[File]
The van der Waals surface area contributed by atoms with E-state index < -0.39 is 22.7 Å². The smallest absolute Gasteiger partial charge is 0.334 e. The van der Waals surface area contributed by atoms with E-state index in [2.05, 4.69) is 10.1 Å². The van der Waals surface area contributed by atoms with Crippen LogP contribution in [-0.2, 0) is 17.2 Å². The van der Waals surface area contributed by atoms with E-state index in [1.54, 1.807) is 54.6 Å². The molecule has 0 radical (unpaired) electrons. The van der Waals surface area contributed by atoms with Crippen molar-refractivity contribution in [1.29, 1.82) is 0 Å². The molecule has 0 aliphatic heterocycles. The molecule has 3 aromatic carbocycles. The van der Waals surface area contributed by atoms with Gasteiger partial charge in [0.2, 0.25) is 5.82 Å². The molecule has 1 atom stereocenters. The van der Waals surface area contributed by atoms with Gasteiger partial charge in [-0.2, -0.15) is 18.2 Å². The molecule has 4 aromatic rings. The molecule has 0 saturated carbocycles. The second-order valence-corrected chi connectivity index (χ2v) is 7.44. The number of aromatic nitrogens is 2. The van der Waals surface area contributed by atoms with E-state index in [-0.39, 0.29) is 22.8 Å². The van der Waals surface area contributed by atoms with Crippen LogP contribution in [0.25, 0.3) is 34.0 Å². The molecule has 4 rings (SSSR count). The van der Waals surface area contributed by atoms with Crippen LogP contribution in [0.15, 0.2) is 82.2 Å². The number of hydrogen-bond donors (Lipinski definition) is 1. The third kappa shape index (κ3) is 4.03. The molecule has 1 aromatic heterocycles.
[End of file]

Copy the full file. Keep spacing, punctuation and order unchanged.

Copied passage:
The van der Waals surface area contributed by atoms with E-state index < -0.39 is 22.7 Å². The smallest absolute Gasteiger partial charge is 0.334 e. The van der Waals surface area contributed by atoms with E-state index in [2.05, 4.69) is 10.1 Å². The van der Waals surface area contributed by atoms with Crippen LogP contribution in [-0.2, 0) is 17.2 Å². The van der Waals surface area contributed by atoms with E-state index in [1.54, 1.807) is 54.6 Å². The molecule has 0 radical (unpaired) electrons. The van der Waals surface area contributed by atoms with Crippen molar-refractivity contribution in [1.29, 1.82) is 0 Å². The molecule has 0 aliphatic heterocycles. The molecule has 3 aromatic carbocycles. The van der Waals surface area contributed by atoms with Gasteiger partial charge in [0.2, 0.25) is 5.82 Å². The molecule has 1 atom stereocenters. The van der Waals surface area contributed by atoms with Gasteiger partial charge in [-0.2, -0.15) is 18.2 Å². The molecule has 4 aromatic rings. The molecule has 0 saturated carbocycles. The second-order valence-corrected chi connectivity index (χ2v) is 7.44. The number of aromatic nitrogens is 2. The van der Waals surface area contributed by atoms with E-state index in [-0.39, 0.29) is 22.8 Å². The van der Waals surface area contributed by atoms with Crippen LogP contribution in [0.25, 0.3) is 34.0 Å². The molecule has 4 rings (SSSR count). The van der Waals surface area contributed by atoms with Crippen LogP contribution in [0.15, 0.2) is 82.2 Å². The number of hydrogen-bond donors (Lipinski definition) is 1. The third kappa shape index (κ3) is 4.03. The molecule has 1 aromatic heterocycles.